Park City voters must drop one from strong mayoral field | ParkRecord.com

Park City voters must drop one from strong mayoral field

Roger Armstrong, Andy Beerman, Dana Williams vie for November

by Jay Hamburger
THE PARK RECORD

There is a mayoral primary election on Tuesday in Park City, but voters need not go to their traditional polling places.

But they need to make sure they get to a mailbox. The balloting is occurring through the mail, a system that leaders anticipate will increase turnout. The primary election pits three well-known political figures against each other. Voters will drop one of the candidates from the field for Election Day in November.

Roger Armstrong is a member of the Summit County Council. Andy Beerman is a member of the Park City Council who unsuccessfully sought the mayor's office in 2013. Dana Williams is a former three-term mayor who left office in early 2014 after not seeking re-election. Each of the candidates has proven they have broad voter support with Beerman and Williams each winning multiple campaigns inside Park City and Armstrong successfully running countywide.

The campaign has touched on numerous topics over the summer, but growth and its various impacts has been at the forefront, as it has been during City Hall campaigns for decades. The candidates have outlined positions on housing, the related issues of traffic and transportation as well as the Latino community. They have also dwelled on the role of the mayor's office in Park City.

Armstrong has argued a mayor is needed who is more visionary and that City Hall's goals seem to be aspirational rather than items that have been accomplished. Beerman, as an incumbent City Councilor, has said the desires of the Park City community are aligned with the work of the current slate of elected officials. Williams has spoken about the City Hall successes during his administration and outlined a housing platform involving locating work force or otherwise restricted projects in neighborhoods that already exist.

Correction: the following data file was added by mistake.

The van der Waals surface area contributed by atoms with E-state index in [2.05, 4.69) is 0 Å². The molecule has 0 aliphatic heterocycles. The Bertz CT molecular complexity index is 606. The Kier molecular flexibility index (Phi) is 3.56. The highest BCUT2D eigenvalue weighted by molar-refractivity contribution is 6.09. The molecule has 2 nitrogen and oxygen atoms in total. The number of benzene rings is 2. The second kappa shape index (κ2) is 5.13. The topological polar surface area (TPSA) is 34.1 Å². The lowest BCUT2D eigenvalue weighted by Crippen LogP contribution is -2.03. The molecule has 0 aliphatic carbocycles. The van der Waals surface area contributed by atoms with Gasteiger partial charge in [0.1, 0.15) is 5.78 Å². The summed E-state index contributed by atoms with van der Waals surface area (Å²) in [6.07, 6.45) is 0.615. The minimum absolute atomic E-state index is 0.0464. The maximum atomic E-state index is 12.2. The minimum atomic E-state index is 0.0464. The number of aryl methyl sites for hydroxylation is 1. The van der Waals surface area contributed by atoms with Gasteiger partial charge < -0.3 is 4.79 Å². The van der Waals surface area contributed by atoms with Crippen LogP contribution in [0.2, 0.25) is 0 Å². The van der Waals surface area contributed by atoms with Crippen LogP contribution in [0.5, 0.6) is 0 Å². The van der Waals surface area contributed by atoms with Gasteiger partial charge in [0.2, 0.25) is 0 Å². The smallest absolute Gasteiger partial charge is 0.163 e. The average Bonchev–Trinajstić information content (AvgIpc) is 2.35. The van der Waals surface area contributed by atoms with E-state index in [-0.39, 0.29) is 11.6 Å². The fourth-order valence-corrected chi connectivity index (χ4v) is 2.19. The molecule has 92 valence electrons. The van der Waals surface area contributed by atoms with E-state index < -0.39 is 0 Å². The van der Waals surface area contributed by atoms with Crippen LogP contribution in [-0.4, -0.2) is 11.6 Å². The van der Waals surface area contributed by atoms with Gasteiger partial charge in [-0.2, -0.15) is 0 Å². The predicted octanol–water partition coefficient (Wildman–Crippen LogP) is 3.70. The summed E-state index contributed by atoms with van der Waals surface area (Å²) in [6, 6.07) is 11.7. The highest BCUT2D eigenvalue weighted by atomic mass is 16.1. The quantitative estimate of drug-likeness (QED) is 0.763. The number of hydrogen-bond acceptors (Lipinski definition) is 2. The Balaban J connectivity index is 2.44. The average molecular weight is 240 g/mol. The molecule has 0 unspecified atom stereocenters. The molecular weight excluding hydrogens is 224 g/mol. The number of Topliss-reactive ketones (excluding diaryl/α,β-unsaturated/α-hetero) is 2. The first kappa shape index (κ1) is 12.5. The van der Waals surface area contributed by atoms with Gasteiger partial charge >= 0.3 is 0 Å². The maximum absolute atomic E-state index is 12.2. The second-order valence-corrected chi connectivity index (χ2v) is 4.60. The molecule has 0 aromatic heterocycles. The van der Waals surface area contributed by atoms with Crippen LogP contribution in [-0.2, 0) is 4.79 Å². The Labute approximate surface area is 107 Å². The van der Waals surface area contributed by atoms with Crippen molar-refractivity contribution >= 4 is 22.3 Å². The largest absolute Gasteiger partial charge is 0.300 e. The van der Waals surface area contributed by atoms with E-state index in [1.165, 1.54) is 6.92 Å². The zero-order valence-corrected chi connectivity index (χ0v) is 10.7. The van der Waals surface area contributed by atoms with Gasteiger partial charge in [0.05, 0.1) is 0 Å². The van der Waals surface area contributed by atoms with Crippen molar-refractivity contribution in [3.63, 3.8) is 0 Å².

The mayoral contest will likely become more intriguing once one of the candidates is eliminated on Tuesday and the fall campaign begins. The issues are expected to remain similar to the primary season, but the one-on-one nature of the fall campaign could create a political atmosphere with more tension.

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The Park City Council campaign will also start in earnest after the mayoral primary. Four people are seeking one of two seats on the ballot, not enough to have forced a primary. Tim Henney, an incumbent City Councilor, is seeking another term. The others on the ballot are Steve Joyce, Josh Hobson and Mark Blue.

The mail-in ballots must carry a postmark of Aug. 14 or earlier. Summit County Clerk Kent Jones suggests people casting ballots on Monday or Tuesday do so by putting them in a drop box at the Marsac Building. On Tuesday, the day of the primary, anyone who did not receive a ballot in the mail, inadvertently threw out a ballot or registered to vote after the ballots were mailed may go to the Marsac Building for a ballot to be printed. The ballot would then be put in the drop box. The hours are from 7 a.m. until 8 p.m.

For more information about the voting process, contact the county clerk at 615-3203 or 615-3204.

There are also primary elections in Coalville, Kamas and Oakley. The East Side primaries are:

  • Coalville mayor, with Tyler Rowser, Trever Johnson and Merlyn Johnson competing for a place on the November ballot.
  • Kamas City Council, with Kaycee Simpson, Kim Steed, Matthew Atkinson, Amy Yost, Allen McNeil and Garry Walker jockeying for a spot in the November election.
  • Oakley City Council, with Christopher Hanson, David Edmunds, Steve Butler, Richard Bliss Jr., Steve Wilmoth, Eric Kendall Woolstenhulme and Stephanie Woolstenhulme seeking a spot on the November ballot.

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